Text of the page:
Canadian Natural Gas Declines for a Fifth Day on Cooling Demand
Canadian natural gas fell for a fifth day to the lowest price in six weeks as cooling demand in the U.S. dropped below normal.
July gas in Alberta declined 4.9 percent. Air conditioning demand will be 13 percent below usual in the Northeast and 9 percent less across the U.S. to June 18, according to Weather Derivatives in Belton, Missouri. The high in New York June 14 is forecast to be 76 degrees Fahrenheit (24 Celsius) 3 degrees below normal, said AccuWeather Inc. in State College, Pennsylvania.
“Weather demand in the U.S. is part of the problem,” Peter Linder, president of the DeltaOne Energy Fund in Calgary, said in a telephone interview. “Traders are now looking at it in the short term and you’re going to see wild swings in the next few weeks, but I still believe in the second half of this year we’ll see a nice recovery.”
Alberta gas for July delivery declined 8.25 cents to C$1.6175 a gigajoule ($1.48 per million British thermal units), the lowest level since April 26, as of 2:30 p.m. New York time. Gas traded on the exchange is shipped to users in Canada and the U.S. and priced on TransCanada Corp. (TRP)’s Alberta system. NGX gas is down 39 percent this year.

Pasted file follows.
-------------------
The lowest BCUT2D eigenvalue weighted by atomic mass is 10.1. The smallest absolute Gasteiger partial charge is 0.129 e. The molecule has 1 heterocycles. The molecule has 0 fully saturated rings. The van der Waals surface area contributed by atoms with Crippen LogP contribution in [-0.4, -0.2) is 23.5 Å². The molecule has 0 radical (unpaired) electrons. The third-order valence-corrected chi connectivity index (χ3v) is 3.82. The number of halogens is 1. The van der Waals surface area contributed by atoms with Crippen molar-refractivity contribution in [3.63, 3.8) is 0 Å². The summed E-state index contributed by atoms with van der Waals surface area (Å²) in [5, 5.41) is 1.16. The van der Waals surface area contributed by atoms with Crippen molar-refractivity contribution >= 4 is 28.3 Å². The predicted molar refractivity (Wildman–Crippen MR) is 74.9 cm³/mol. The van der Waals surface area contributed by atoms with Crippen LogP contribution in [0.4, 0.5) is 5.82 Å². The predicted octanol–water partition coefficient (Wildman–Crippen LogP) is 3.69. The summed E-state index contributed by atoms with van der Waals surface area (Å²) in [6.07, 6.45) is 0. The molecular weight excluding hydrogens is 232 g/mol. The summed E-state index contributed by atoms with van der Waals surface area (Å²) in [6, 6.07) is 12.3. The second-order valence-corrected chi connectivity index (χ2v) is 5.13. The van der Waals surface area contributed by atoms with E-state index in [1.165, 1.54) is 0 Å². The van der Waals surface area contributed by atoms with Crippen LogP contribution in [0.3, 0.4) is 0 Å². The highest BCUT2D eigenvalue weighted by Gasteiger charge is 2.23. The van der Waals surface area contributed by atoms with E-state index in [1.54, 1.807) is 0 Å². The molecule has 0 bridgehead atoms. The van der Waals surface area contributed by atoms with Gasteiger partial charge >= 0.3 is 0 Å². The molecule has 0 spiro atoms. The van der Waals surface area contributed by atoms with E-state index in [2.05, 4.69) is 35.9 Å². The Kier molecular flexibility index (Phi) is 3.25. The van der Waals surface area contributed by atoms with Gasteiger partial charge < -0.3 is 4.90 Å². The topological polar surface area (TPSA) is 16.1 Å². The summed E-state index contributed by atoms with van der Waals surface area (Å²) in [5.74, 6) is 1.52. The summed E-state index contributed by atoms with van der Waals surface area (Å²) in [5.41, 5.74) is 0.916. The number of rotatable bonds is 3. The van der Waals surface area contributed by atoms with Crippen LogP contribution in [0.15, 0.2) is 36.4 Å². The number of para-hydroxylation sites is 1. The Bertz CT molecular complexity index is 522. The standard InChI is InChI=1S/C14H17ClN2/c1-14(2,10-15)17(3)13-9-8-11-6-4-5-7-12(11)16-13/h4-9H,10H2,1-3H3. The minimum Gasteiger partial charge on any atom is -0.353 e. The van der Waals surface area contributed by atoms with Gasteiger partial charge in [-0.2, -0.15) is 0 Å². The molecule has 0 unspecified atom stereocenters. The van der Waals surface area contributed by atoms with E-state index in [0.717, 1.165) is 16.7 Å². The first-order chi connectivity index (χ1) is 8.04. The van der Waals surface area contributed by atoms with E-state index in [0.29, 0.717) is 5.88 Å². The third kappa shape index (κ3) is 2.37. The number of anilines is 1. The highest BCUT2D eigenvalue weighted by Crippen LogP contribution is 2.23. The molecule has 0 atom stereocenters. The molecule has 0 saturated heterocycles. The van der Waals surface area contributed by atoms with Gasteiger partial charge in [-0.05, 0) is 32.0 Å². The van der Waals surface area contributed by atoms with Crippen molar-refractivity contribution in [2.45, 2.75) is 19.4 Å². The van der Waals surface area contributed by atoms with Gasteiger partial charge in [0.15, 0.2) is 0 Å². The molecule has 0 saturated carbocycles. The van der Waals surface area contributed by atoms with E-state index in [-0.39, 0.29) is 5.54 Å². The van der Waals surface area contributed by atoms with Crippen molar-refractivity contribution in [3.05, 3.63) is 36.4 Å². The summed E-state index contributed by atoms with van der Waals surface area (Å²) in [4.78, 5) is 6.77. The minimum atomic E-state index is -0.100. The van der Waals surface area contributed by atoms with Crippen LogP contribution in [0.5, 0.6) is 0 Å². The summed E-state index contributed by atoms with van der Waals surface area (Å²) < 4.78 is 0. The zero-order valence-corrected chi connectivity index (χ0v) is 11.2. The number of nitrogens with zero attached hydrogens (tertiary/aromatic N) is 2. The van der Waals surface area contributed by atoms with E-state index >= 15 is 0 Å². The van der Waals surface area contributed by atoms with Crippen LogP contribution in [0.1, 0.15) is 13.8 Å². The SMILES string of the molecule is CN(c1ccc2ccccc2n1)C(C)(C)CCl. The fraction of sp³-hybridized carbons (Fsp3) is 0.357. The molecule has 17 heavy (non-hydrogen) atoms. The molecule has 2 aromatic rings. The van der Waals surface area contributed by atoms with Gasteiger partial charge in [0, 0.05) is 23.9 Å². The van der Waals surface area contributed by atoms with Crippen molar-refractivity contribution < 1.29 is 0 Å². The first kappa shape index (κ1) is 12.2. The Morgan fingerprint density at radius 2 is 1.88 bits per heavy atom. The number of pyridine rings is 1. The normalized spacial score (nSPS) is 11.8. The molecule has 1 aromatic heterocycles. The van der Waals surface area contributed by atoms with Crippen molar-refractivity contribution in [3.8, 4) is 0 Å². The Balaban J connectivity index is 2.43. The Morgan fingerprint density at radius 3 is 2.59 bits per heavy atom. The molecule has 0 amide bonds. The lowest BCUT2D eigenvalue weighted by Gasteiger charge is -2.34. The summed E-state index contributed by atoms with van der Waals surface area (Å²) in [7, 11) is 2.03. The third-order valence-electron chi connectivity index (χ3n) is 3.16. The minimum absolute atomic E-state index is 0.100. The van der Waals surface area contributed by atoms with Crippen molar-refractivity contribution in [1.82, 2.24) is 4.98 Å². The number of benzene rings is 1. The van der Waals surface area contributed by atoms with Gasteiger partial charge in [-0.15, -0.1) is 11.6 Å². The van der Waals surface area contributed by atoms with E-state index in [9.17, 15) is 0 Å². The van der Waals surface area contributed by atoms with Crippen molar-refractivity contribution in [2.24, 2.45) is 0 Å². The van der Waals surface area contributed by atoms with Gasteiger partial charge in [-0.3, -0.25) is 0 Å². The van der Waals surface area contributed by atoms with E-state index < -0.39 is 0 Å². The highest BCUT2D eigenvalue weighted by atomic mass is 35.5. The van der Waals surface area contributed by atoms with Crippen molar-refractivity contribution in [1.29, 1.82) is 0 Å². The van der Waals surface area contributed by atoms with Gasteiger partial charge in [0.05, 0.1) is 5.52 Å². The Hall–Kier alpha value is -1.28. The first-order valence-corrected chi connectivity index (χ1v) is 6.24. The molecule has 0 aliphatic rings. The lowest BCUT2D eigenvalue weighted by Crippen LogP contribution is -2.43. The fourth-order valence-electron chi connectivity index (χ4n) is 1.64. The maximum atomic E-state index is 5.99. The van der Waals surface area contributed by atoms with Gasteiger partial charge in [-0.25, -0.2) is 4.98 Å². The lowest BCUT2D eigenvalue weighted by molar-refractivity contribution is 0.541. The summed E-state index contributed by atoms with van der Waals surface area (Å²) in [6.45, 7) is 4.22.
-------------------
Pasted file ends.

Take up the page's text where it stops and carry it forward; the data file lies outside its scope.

Natural gas for July delivery on the New York Mercantile Exchange fell 8.1 cents to settle at $2.218 per million Btu.
Spot gas at the Alliance delivery point near Chicago gained 1.85 cents to $2.2497 per million Btu on the Intercontinental Exchange. Alliance is an express line that can carry 1.5 billion cubic feet a day from western Canada.
At the Kingsgate point on the border of Idaho and British Columbia, gas advanced 3.36 cents to $1.9788 per million Btu. At Malin, Oregon, where Canadian gas is traded for California markets, prices rose 2.93 cents to $2.0769.
Volume on TransCanada’s Alberta system, which collects the output of most of the nation’s gas wells, was 16.1 billion cubic feet at 2:30 p.m. New York time.
Gas was flowing at a daily rate of 2.14 billion cubic feet at Empress, Alberta, where the fuel is transferred to TransCanada’s main line.
At McNeil, Saskatchewan, where gas is transferred to the Northern Border Pipeline for shipment to the Chicago area, the daily flow rate was 1.82 billion cubic feet.
There was a shortage of 211 million cubic feet in available capacity on TransCanada’s British Columbia system at Kingsgate. The system was forecast to carry 1.88 billion cubic feet today, or 13 percent above normal capacity of 1.67 billion.
The volume on Spectra Energy’s British Columbia system, which gathers the fuel in northeastern British Columbia for delivery to Vancouver and the Pacific Northwest, totaled 2.95 billion cubic feet at 1:20 p.m.
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